Lot 45
  • 45

Frida Kahlo (1910-1954)

700,000 - 900,000 USD
bidding is closed


  • Frida Kahlo
  • Portrait of Miriam Penansky
  • signed and dated AGOSTO 1929 upper left
  • oil on canvas
  • 24 by 18 in.
  • 60 by 47 cm


Commissioned by Salomon Hale, Mexico
Miriam Penansky, Chicago
Gift of the above to the previous owner
Thence by descent
Private Collection, Chicago 


Rome, Scuderie del Quirinale, Frida Kahlo, March 20 – August 31, 2014, p. 26, illustrated in color


Salomon Grimberg, Jane C. H. Jacob, and Laurent Sozzani, “Two Frida Kahlo Portraits: One Found, One Confirmed”, IFAR Journal, vol. 14, no. 3, 2013, pp. 22-30, illustrated in color 


This work is still stretched on its original stretcher. The paint layer is stable. It shows very slight cracking throughout. Under ultraviolet light it is hard to identify any retouches, but there are 2 or 3 spots of retouch in the upper left – one above and to the right of the signature. The condition overall is good. The painting has been carefully cleaned and no further restoration is recommended. (This condition report has been provided courtesy of Simon Parkes Art Conservation, Inc.)
In response to your inquiry, we are pleased to provide you with a general report of the condition of the property described above. Since we are not professional conservators or restorers, we urge you to consult with a restorer or conservator of your choice who will be better able to provide a detailed, professional report. Prospective buyers should inspect each lot to satisfy themselves as to condition and must understand that any statement made by Sotheby's is merely a subjective qualified opinion.

Catalogue Note

Miriam Penansky, the subject in this recently discovered portrait by Frida Kahlo, was the youngest child of Polish immigrants Evan Ginzburg and Charles Penansky. Born in Chicago in 1908, Miriam traveled to Mexico City in 1929 where she lived with her sister and brother in law, modern art collector Salomon Hale. As a prominent member of the Jewish community in Mexico City, it was Hale who introduced Miriam to Frida Kahlo. The two young women quickly developed an intimate friendship, now immortalized in this recently discovered painting. Once finished, Kahlo photographed the work and inscribed on the back the name "Salomón Hale." This photograph, filed in her personal photographic archive, would later become the key to confirming its existance.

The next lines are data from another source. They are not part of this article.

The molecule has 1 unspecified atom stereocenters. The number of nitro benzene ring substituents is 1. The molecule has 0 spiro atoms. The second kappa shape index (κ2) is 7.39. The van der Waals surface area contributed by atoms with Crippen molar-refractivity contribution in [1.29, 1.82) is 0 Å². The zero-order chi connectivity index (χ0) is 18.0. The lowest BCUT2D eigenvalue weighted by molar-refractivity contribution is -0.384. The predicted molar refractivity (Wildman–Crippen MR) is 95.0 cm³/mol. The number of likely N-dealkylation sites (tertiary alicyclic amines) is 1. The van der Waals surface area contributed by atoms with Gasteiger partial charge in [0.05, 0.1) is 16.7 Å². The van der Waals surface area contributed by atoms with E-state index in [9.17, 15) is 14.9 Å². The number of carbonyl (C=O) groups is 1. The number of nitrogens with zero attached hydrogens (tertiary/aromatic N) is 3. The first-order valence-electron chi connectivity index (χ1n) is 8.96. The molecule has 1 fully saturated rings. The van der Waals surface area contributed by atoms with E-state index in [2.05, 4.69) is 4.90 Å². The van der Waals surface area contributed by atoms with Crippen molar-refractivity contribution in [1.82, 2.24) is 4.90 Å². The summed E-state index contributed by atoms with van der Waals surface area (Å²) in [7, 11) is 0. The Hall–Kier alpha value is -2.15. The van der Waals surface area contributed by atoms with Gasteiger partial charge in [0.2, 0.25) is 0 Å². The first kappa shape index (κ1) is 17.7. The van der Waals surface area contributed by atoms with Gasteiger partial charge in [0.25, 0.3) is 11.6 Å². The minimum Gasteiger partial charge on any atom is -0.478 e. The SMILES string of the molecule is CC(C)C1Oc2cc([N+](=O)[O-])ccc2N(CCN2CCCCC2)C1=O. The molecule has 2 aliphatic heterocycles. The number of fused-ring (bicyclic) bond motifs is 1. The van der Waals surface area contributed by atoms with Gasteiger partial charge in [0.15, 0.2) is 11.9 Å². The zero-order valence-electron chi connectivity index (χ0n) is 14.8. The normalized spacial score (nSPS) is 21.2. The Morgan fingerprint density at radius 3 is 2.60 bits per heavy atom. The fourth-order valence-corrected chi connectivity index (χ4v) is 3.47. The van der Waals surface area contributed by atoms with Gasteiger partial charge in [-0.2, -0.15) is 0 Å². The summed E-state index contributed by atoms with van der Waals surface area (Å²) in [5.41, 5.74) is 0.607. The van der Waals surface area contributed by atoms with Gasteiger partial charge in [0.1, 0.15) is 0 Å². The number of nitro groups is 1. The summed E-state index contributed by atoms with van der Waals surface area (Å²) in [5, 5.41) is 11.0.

Portrait of Miriam Penansky is one of Frida Kahlo’s earliest attempts at portraiture, the genre she would come to master as one of Mexico’s most celebrated artists. Painted in 1929, the seminal year in which she married Diego Rivera and joined the Communist party, Portrait of Miriam Penansky encapsulates the beginnings of Kahlo’s idiosyncratic style. Although she had only been painting for four years, one can already perceive the deeply introspective quality of her work. Equally present are the lessons learned from Mexican Muralism with its characteristic contours and bright colors —influences no doubt internalized through her relationship with Rivera. Once married, Kahlo’s style continued to evolve. According to her, moving to Coyoacán had “a huge influence as she began making paintings with backgrounds and Mexican things in them.” (1) While she dedicated much of this time to accompanying Rivera on numerous commisions, she managed to complete two other important canvases in 1929: Time Flies and Woman in White, another recently discovered composition.

While Kahlo was certainly an innovative artist, her art is not without pictorial sources. It is well known that Kahlo and Rivera shared an interest in Pre-Columbian sculpture and Mexican folk art. Less well-known however are the rich influences that nineteenth-century Mexican portraiture and Spanish colonial painting had in her early work. Kahlo’s interest in retablo painting, particularly the ex-voto tradition of producing artworks as offerings or give thanks for miracles performed, is evident throughout her work. Another highly popular painting tradition in nineteenth-century Mexico was the very genre of portraiture, as demonstrated by the careers of artists such as José Maria Estrada (1811-62) and Hermenegildo Bustos (1832-1907). The portraiture of Bustos, in particular, was made to commemorate special occasions, and they possess a frankness and immediacy that provide an air of authenticity. Neither the sitters nor the artist appear pretentious, and it is this spirit and tradition that guide Kahlo in her portraits from 1930 to 1939. 

Frida Kahlo, Song of Herself, Salomon Grimberg, New York, 2008, p. 75.